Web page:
Airline B&Bs, or short-term rentals in general, have been a frustrating topic to write regulations about. A discussion of regulations to cover them heated up at a Saugerties Village Council meeting on Monday, July 18.

Code enforcement officer Eyal Saad offered the board some guidelines he had found in most of the laws he had read regarding short-term rentals. “I looked at the regulations of the municipalities that have regulations for bed and breakfasts. They talk about occupant safety, they talk about property aesthetics, and last but not least, parking. Saad reminded the board that in the year the matter was discussed, “we have received no complaints about Air B&Bs. Zero complaints.

Several council members immediately responded that a number of Saugerties town residents had indeed complained about noise and trespassing, but Saad replied that what the town is doing is “not my problem. “.

“I’ve had a lot of complaints about Air B&Bs,” said trustee Donald Hackett. “I brought them to you and we talked about them.”

“You talk about parking,” Saad said. Although he didn’t say there weren’t any problems, he reiterated that he hadn’t received any official complaints. “So you want people to give you documented complaints now. Good; I’ll have a whole bunch for you at the end of the week.

Saad reiterated that he had not received any formal complaints, but “I’m not saying it’s not a problem. Whoever called us, other than what we talked about, said he would have liked to change his house to Air B&B.

Saad said the problems he discovered while investigating other cities should be included in the law. While he’s willing to consult with board members and others involved in drafting legislation, he doesn’t think that should be his decision.

“A board committee should sit down and say this is what we want, and this is what we don’t want,” Saad said. “Usually the laws are based on the needs of the community and here there are no real needs. Occupant safety is governed by New York State Code. Aesthetic? If the property is a dump, Air B&B will not put it on the market, so the property must be well maintained. We can fix that in law and fix parking in law, but I don’t see how we can maintain that law. We can put a law on the books, but if it’s not enforceable or it’s not being applied properly, then why should we put it on the books. While the immediate need is parking, occupant safety is his priority, Saad said.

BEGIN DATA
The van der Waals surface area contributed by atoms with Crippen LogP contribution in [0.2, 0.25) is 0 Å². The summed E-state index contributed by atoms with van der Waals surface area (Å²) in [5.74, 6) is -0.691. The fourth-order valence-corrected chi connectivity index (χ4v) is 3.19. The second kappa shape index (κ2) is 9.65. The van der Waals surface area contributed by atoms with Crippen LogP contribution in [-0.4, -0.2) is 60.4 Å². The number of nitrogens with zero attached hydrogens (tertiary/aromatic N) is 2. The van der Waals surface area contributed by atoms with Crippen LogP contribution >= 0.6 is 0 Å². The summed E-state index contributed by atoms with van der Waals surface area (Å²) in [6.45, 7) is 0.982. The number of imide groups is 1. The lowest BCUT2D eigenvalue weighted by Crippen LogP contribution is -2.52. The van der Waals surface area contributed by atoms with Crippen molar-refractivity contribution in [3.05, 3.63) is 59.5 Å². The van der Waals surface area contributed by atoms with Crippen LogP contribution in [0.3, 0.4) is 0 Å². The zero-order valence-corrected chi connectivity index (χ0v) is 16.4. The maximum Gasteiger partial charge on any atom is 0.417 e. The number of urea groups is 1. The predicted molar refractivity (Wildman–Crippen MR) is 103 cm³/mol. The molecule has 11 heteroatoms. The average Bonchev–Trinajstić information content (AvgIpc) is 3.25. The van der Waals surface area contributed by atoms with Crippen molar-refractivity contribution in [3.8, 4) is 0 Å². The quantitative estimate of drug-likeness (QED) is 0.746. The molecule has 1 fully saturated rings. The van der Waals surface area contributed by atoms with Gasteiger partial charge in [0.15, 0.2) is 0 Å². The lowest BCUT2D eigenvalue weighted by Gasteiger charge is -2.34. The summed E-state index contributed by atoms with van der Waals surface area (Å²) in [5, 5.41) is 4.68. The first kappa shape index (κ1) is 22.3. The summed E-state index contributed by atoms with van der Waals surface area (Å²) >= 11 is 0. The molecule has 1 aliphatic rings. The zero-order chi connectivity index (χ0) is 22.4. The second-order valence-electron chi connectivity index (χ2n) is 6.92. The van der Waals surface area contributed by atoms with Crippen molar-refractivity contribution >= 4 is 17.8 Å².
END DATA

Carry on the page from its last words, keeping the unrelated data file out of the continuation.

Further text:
Administrator Jeff Helmet said Air B&B has removed residences from its list of approved properties.

“Do people come to do inspections?” asked administrator Vince Buono. Saad said he doesn’t know how Air B&B maintains its standards, but occupant safety is covered by state building codes.

“How are building codes handled at your place? Saad replied.

“But it’s a business,” Buono said. If a family lives in a house and decides to use part of the house as an Air B&B, “to me, it’s not a single-family house anymore; it is a two-family house. Under current law, if a house is converted to a multifamily, the owner must notify the village. Hackett said the owner might not view the conversion as a two-family home, just “it’s a B&B now.”

Trustee Jeannine Mayer pointed out that while board members and Saad use the term “Air B&B,” there are other businesses in the business. She suggested “short term rental” as a more inclusive term.

Mayor Bill Murphy said council passed an ordinance several years ago requiring that if someone who does not live in the village rents their home, they must designate a resident of the village to receive complaints, “and that worked pretty well. I’m sure there are people who don’t [register]but if we put something together and send it out, I’m sure we’ll get honest people saying, “I have an Air B&B and I need to sign up.”

The issue of a charge for short-term rental accommodation was raised, and council members agreed that none of the municipalities that are developing laws to cover short-term rentals have found solutions. However, Hackett pointed out that “I pay the same tax rate as the five Air B&Bs that take up all the parking in the whole area.” The council agreed that parking is the big issue, although it’s not just short-term rentals, but a village-wide issue. However, short-term rentals compound the problem and their contribution needs to be addressed.

Saad suggested that a committee discussing the law could focus on the three topics he had identified; a board member suggested adding noise to the list. Buono suggested adding curfew to the list.

The committee should include residents other than committee members, council agreed. Helmuth said he would like to see customers of Air B&B customers on the committee. People who operate Air B&Bs could also sit on the committee or act as advisers, the directors said.

After the meeting, Hackett said anyone interested in serving on the committee could contact him by email., [email protected].